Get the idea?

Honne And Tatemae

There are many financial conditions indexes, but in general terms they represent the cost and availability of credit and equity financing, interpreted as relatively “tighter” or “loose, easy”. Markets were surprised that Powell appeared unconcerned that these indexes showed that financial conditions were more or less unchanged by the Fed’s rate and QT actions. His unconcern was interpreted as conceding that the bulls were right in believing that rates would soon come down.

My interpretation was that he simply didn’t think it was a problem. One of the Fed’s primary concerns is to keep financial markets functioning normally, and the indexes show that they are. However, it is important to remember that the Fed is very well informed. The Japanese have words for this, “honne” and “tatemae”. “Tatemae” is the outward appearance of conformance to society’s norms and rituals, while “Honne” is what is really going on behind the scenes. In this case, the “Tatemae” is the traditional information bureaucracy – the BLS, BEA, and even the Fed itself – and the ritual announcements of  lagged and often politicized estimates of economic data. The “Honne” is that the Fed uses all kinds of information services and is very much in touch with the high-frequency data that is gathered by state governments, industry associations and many other private services. The recent callout of the BLS by the Philly Fed shows that the Fed has little faith in the BLS. Powell knows that the economy is either on the verge of recession or already in one regardless of the NBER’s view. He knows that deflationary collapses are underway in markets like housing and used cars. He probably also expects that taking down inflation, as happened in the GFC, will likely require a severe correction in financial markets, probably worse than the GFC. But I am of the opinion that  he is willing to be wrong about that, so if markets are right to “look through” the recession to a return to low inflation he would be perfectly OK with that. He did warn that no rate reductions should be expected in 2023, nor would he back off prematurely, but this was widely ignored.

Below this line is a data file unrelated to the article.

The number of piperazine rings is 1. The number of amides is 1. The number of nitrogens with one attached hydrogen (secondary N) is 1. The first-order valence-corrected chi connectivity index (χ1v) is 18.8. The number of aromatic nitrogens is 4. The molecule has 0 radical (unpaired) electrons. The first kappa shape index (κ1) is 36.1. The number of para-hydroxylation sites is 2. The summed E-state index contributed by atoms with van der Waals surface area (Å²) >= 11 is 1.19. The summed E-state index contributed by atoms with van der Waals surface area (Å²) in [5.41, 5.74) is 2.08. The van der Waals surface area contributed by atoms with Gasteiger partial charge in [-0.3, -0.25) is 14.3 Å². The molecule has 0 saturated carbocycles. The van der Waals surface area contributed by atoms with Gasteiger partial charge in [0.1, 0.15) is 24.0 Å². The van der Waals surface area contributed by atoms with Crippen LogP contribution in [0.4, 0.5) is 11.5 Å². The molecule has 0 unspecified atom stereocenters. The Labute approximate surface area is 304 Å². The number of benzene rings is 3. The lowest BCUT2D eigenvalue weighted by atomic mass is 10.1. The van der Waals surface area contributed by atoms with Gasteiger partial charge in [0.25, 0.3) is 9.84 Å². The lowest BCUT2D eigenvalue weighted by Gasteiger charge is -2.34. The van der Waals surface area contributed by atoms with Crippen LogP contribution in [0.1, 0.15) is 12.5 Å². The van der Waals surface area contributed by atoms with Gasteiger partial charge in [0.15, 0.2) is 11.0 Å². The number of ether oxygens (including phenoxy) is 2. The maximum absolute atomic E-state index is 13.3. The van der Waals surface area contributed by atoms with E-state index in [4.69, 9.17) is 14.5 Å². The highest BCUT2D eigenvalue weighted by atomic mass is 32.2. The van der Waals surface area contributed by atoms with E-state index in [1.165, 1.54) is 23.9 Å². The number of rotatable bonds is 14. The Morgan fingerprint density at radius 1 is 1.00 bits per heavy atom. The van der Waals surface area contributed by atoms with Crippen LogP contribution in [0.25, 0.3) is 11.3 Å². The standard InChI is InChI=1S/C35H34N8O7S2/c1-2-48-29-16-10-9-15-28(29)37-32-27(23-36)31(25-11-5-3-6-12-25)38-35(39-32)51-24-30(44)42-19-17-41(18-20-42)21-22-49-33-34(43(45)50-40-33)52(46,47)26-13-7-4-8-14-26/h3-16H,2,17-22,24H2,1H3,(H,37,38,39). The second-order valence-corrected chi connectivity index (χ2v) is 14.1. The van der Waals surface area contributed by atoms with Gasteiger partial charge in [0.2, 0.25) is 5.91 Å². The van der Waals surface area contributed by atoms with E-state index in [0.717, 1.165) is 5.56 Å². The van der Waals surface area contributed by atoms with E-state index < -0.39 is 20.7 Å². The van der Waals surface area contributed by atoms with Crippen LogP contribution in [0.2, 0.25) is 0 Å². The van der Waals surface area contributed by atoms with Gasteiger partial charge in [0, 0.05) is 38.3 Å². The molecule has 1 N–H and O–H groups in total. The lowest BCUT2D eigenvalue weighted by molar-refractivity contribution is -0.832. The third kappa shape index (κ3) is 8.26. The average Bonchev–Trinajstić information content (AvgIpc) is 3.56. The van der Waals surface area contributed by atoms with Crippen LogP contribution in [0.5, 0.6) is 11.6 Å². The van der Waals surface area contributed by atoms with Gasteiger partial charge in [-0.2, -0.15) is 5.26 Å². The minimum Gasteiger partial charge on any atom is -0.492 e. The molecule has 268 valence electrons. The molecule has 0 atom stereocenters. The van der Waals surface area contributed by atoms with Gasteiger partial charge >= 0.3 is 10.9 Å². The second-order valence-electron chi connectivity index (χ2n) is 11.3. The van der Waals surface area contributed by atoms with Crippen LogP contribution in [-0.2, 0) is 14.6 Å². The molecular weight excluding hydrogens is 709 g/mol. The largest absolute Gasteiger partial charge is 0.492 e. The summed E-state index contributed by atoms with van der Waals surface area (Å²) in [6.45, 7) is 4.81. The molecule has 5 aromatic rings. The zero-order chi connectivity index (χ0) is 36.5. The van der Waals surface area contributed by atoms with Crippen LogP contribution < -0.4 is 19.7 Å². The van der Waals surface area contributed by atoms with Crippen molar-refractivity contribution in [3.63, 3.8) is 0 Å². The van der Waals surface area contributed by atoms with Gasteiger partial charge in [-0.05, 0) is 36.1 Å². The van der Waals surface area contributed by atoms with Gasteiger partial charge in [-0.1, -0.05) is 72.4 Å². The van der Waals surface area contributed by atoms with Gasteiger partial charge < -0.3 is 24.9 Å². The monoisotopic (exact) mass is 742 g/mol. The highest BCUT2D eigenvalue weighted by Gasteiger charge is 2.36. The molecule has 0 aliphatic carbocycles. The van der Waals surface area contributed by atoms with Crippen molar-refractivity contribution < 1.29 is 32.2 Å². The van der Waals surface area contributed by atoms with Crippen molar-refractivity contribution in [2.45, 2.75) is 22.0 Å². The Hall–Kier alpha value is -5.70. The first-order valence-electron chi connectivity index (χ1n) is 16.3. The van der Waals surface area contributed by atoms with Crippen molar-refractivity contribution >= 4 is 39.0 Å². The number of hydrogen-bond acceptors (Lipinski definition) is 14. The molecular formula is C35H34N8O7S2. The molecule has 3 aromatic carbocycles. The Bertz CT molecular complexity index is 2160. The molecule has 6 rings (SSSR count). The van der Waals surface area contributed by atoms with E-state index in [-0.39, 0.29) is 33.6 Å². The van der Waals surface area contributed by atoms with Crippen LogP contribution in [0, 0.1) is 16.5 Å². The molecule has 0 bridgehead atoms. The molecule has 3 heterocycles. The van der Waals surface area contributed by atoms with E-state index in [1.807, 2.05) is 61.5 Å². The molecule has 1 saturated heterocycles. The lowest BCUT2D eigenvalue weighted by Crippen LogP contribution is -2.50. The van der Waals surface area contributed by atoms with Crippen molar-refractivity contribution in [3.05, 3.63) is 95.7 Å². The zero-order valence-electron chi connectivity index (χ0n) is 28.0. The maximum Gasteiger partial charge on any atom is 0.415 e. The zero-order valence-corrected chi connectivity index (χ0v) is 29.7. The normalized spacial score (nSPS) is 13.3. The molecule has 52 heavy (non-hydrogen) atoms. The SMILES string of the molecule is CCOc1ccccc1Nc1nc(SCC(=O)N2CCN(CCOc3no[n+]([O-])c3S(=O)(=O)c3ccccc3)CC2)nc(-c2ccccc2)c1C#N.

Edit: This morning’s employment report demonstrates the useless, erratic nature of the BLS data.

What If?

The stock and bond markets are depending on the recession to “force” the Fed to “pivot” back to money printing and ZIRP. The economy is addicted to free money and is slowing rapidly now that it has been withdrawn. The bond market has already priced in disinflation and Fed easing, and the stock market has been buoyed accordingly, proceeding from short squeeze to short squeeze since June of 2022.

But what if Powell has decided that the QE policies that have yielded only $1 of GDP growth for every $10 of fresh debt are toxic and the addiction must be broken, no matter what the symptoms of withdrawal might be? That his legacy will be having returned the economy from dependence on continuous stimulus to sustainable growth? To say nothing of reducing the Fed-induced income inequality that is being exacerbated by inflation? That would certainly earn him a niche in the financial Hall of Fame, perhaps next to Paul Volcker.


Recession is here. The official dating will come later, much later. But the economy is slowing quickly. Commodity prices are falling due to lack of demand. Property – real estate – is slowing. China is struggling with Covid – and trying to infect the rest of the world with whatever variants they have incubated over the last couple of years. Europe is struggling with the Ukraine war and self-inflicted wounds from sanctions and immigration.

But equity markets don’t care. The S&P 500 looks to be making a bottom at a level that was the May bottom. The Dow seems to be heading for all time highs. Only the NDX seems to be close to a new low as some hypervalued “tech” stocks have been clobbered.